Q&A with Original Wicked Novel Author, Gregory Maguire

Gregory Maguire, Author of Wicked: The Life and Times of the Wicked Witch of the West
Reprinted by permission of Wicked

What inspired you to write “Wicked”?

Gregory Maguire

Gregory Maguire: I was living in London in the early 1990’s during the start of the Gulf War. I was interested to see how my own blood temperature chilled at reading a headline in the usually cautious British newspaper, the Times of London: “Sadaam Hussein: The New Hitler?” I caught myself ready to have a fully formed political opinion about the Gulf War and the necessity of action against Sadaam Hussein on the basis of how that headline made me feel. The use of the word Hitler – what a word! What it evokes! When a few months later several young schoolboys kidnapped and killed a toddler, the British press paid much attention to the nature of the crime. I became interested in the nature of evil, and whether one really could be born bad. I considered briefly writing a novel about Hitler but discarded the notion due to my general discomfort with the reality of those times. But when I realized that nobody had ever written about the second most evil character in our collective American subconscious, the Wicked Witch of the West, I thought I had experienced a small moment of inspiration. Everybody in America knows who the Wicked Witch of the West is, but nobody really knows anything about her. There is more to her than meets the eye.

How do you feel about Winnie Holzman’s adaptation of your book?

GM: I have been so pleased with the work that Winnie Holzman has done for Wicked. She has taken a novel that is like a symphony in my heart and she has turned it into an opera.

What are some of the similarities between the stage version of Wicked and your novel?

GM: Books are all about secrets. You don’t read a book if you can tell by the flap copy what’s going to happen at the end. And in a way the stage is like that too. The stage is all about what evolves in terms of plot and what evolves in terms of character so I’m not going to give any secrets away. I WILL say that a great deal of what I think of as the dark serious part of the book has been retained. It has been touched with another kind of magic so that it passes unto the eyes in a different way.

What is your reaction to the comparisons many people make between Wicked and The Wizard of Oz?

GM: It’s not a retelling of The Wizard of Oz and it’s not really a prequel. It’s another story of another life. The description of Wicked as a dystopic view of The Wizard of Oz is not, I think, accurate. Closer to the truth is that Wicked focuses attention on some of the perplexing characteristics of the original story: the lack of opposition to the reclusive and manipulative wizard, the absence of interest in or concern for the Witch, the fact that Dorothy, longing for another world in which her troubles might “melt like lemon drops,” is instead exiled in a land of dangerous witches, powerful tyrants, and treacherous landscapes. Truthfully, the magnificent song “Over the Rainbow” might have hung like Marley’s ghost over the entire proceedings at the Gershwin Theater. The fact that its absence is neither an indictment nor a glaring omission is the most fitting testimony to the success of Stephen’s score. When Elphaba sings the bridge in “I’m Not that Girl,” she is offering the more seasoned rebuttal to Dorothy’s lovely fanciful desires. “I’m Not that Girl” isn’t cynical, but it is mature: “Ev’ry so often we long to steal/ To the land of what-might-have-been/ But that doesn’t soften the ache we feel/ When reality sets back in.” This is the sadder-but-wiser girl’s sung response, across 63 or 64 years, to Dorothy’s plaintive request to go abroad and find the grass over there — well, to find it greener.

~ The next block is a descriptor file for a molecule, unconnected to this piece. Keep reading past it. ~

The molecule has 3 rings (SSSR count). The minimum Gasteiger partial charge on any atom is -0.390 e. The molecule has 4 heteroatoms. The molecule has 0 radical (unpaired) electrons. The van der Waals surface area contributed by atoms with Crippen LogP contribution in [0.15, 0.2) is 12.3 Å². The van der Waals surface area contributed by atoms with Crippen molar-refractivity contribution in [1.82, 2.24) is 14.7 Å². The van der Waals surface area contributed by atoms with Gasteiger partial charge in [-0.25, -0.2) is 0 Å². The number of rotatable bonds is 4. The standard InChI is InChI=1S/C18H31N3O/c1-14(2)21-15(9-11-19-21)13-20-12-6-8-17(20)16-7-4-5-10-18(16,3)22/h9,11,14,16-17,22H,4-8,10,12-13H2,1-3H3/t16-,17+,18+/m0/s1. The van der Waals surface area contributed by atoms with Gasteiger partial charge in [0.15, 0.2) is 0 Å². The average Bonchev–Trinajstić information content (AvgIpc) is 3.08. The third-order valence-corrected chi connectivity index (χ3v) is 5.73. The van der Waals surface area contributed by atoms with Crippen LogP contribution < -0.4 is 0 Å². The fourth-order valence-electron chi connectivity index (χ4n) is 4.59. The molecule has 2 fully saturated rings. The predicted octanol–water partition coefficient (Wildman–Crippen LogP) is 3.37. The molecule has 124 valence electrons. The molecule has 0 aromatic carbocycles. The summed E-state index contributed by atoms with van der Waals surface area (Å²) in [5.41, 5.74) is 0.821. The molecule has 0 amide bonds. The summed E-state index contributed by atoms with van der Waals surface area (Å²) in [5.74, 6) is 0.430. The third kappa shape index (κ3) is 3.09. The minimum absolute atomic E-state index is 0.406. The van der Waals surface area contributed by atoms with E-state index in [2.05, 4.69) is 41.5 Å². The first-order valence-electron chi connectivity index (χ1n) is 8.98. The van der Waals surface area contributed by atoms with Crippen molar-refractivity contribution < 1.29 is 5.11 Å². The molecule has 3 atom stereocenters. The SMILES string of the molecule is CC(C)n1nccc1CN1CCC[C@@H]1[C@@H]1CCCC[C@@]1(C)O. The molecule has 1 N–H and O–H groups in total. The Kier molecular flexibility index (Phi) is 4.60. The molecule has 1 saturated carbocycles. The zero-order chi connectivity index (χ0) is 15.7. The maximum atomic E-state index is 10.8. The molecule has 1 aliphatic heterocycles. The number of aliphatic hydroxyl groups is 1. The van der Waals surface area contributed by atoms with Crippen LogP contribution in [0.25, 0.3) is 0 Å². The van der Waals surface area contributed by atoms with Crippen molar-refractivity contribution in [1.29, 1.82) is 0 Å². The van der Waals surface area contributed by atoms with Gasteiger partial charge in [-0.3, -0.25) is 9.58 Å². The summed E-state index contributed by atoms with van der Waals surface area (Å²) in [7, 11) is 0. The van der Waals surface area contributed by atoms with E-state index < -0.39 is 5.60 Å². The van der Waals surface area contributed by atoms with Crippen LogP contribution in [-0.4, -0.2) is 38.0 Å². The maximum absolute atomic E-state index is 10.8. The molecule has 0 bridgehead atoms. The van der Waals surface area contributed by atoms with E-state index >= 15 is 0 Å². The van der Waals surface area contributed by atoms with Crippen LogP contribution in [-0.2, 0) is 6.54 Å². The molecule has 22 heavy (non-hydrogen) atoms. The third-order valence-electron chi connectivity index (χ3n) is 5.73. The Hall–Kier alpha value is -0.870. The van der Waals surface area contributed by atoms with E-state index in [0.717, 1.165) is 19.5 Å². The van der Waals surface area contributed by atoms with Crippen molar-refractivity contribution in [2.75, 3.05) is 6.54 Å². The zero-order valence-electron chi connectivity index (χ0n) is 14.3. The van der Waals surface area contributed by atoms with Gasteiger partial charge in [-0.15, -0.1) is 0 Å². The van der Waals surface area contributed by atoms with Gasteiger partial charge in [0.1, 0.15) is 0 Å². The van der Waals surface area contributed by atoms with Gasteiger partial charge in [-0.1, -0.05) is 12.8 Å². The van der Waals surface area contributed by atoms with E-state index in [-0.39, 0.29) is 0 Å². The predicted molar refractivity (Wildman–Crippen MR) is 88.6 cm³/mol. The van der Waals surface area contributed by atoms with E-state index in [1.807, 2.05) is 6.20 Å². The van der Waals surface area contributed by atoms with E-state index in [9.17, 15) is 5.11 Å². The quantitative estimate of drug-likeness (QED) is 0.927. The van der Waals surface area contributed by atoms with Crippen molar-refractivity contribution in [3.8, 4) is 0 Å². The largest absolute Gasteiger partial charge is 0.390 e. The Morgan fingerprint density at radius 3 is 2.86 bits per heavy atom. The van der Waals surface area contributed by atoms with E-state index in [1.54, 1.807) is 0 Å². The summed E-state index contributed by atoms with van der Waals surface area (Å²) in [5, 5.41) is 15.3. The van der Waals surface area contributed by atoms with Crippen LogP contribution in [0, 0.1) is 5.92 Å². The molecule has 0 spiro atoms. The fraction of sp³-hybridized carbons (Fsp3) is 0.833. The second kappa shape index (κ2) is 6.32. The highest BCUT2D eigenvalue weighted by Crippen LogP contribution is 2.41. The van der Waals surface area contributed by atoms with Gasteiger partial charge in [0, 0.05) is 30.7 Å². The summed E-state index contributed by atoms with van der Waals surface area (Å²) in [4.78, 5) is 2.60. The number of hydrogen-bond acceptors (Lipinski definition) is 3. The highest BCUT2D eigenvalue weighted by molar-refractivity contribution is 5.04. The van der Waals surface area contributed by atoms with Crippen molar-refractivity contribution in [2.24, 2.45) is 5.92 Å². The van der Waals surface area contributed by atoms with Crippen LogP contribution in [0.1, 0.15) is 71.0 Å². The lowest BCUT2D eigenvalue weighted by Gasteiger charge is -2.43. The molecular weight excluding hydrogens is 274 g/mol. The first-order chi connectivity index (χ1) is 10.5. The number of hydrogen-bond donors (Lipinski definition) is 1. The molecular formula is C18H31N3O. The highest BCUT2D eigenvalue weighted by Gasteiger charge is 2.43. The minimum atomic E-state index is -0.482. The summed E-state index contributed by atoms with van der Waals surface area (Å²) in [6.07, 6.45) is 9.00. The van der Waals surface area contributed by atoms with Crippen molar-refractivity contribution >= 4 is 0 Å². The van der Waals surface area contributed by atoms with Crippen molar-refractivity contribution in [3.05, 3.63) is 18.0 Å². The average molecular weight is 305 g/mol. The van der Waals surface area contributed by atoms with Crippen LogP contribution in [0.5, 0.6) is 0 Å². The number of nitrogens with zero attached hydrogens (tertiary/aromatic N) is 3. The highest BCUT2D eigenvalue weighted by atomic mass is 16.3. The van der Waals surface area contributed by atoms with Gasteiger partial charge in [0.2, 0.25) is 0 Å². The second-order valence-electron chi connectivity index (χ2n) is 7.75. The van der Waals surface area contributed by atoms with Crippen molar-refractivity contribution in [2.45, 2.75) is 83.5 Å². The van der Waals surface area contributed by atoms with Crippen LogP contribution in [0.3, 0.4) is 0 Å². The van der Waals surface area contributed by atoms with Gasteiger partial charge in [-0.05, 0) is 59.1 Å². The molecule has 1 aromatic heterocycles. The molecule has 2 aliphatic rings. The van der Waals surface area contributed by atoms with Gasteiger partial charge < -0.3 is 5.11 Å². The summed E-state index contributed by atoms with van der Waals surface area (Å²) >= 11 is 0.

Can you explain the notion of the “Time Dragon clock” featured so prominently in your book?

GM: The notion of the Time Dragon is twofold. It is patently artificial, like everything having to do with the Wizard’s reign (smoke and mirrors, deceptions and lies, weapons of mass destruction just 45 minutes away, ticktock clockwork, Penn and Teller chicanery). On the other hand, perhaps even a machine has a soul, even a machine can be involved with fate. Elphaba, born in its bowels [in the novel], is in some ways exempt from its gaze, and separated from everyone. Is her life dictated by the events of her birth, or is she alone in Oz, exempt from being seduced by the glamour of the mechanics of power and spectacle? In this, as in so much, I don’t provide an answer: I merely use the mechanics of the metaphor to suggest the question.

How do you think Elphaba’s turning point in the musical, “Defying Gravity,” relates to the one you wrote for her in the book?

GM: The staging of “Defying Gravity” — and by that I mean the song, the way the moment has arisen out of the Winnie Holzman-Stephen Schwartz iteration of the novel’s original plot — makes Elphaba’s transformation much more visible. In the cover art of my novel (and indeed in the graphic art advertising the play), the witch’s hat is over her eyes, and in a sense this is how I drew the character: always a little bit out of view. To close Act One of Wicked, Elphaba’s transformation is, vocally, and theatrically, right in our faces. It is one of the most thrilling moments of the play and rivals the most thrilling act one finales I’ve ever seen, and I am a total fan — though it does take some getting used to. I think, “Elphaba, you’re a little less shy than you used to be when I first knew you!”

Jul 24 – Aug 25, 2024 • Buell Theatre